A tour of Europe’s three most beautiful cities is a travel adventure that will yield a lifetime of happy memories

They are, quite simply, places anyone with a sense of travel and wonderment must visit at least once in a lifetime. Do them together in one trip and pinch yourself; you’ve just been blessed. Prague, Vienna and Venice: Three of the most fascinating cities in the world.
In the heart of central Europe lies the city of Prague, the capital of the Czech Republic. Prague’s charm is world renowned.

It’s historic district, at the center of which lies the brilliantly preserved Jewish quarter, is one of the finest examples of baroque architecture anywhere. A walk across the Charles Bridge, with its famous statues, buskers and people selling various wares, is an experience simply not to be missed.

Once across you’ll meander your way up the hill to enjoy a stunning view of the city prior to entering the famous Prague Castle that overlooks the city. Here, you will absolutely want to spend time in the Cathedral, one of the finest examples of gothic architecture in all of Europe. From there you’ll continue on through the grounds of the castle to Golden Lane, featuring Lilliputian style homes where none other than native son, Franz Kafka, had a home.

Finally, you’ll make your way back down the hill; across the Charles Bridge once again, and perhaps kiss that special someone traveling with you. Once back you’ll make your way to any of the myriad cafés or restaurants in the historic district where, over a coffee or famous Czech beer (Pilsner of course), you’ll talk about the fairytale that is Prague and how happy you are to be living it.
If Prague is a poem, a quaint fairy tale, then the city a few hours drive south in Austria is a novel of epic proportion. Close your eyes for a moment and just let these names sink in to your subconscious: Hapsburg, Mozart, Schnitzler, Freud, Strauss, Beethoven, and Schubert.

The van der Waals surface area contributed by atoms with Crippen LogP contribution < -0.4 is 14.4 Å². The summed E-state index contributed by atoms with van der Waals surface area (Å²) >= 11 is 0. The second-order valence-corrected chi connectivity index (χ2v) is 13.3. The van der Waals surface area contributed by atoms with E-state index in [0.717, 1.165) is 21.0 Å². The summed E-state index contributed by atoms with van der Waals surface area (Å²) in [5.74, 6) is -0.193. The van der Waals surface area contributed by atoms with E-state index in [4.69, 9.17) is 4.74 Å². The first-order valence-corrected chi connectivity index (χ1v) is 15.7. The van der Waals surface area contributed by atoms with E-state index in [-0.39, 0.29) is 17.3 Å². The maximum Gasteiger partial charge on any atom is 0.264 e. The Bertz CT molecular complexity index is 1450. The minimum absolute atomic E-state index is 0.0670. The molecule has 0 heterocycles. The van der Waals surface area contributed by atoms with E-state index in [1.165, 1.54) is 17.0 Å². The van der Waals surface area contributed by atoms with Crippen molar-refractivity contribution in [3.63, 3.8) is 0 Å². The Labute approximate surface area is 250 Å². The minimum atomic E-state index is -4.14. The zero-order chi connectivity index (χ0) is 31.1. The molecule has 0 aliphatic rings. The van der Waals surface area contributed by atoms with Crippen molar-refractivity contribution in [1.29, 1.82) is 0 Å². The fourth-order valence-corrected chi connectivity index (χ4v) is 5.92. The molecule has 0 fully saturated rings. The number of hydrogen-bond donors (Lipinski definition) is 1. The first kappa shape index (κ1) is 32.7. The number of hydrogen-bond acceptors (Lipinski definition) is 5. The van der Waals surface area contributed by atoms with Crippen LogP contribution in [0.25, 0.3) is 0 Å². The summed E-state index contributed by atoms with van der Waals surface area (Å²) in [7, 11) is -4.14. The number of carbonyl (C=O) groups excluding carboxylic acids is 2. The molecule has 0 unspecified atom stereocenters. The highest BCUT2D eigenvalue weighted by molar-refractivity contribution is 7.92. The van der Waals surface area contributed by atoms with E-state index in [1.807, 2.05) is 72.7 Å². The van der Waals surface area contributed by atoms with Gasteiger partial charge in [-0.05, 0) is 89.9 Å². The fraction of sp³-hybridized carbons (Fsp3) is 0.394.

Now open your eyes, you’re in Vienna, the place all those famous names called home. It is a capital of capitals, a mecca of cultural meccas, a city of unrivaled master planning. Unlike Prague, you can stay in Vienna quite a while and still not see and do all there is to see and do. So let’s assume you’re a first timer and you’ve only got a few days, knowing you’ll need to come back. What do you take in?

First and foremost, you need to set yourself up in a hotel near the Ring. That’s the Ringstrasse, the majestic, simply awe-inspiring boulevard that encircles the historic part of the city. Constructed in the late 19th century, it is on this boulevard, or just off it, where you’ll find many of the finest attractions in Vienna: The Stats Opera, the Kunsthistoriche Museum, The Natural History Museum, the Hapsburg Palace, the pedestrian mall known as the Graben, St. Stephen’s Cathedral, The University of Vienna, The Stadt Park, The Belvedere Palace, the Nash Mark (open air flee market), the Imperial Hotel,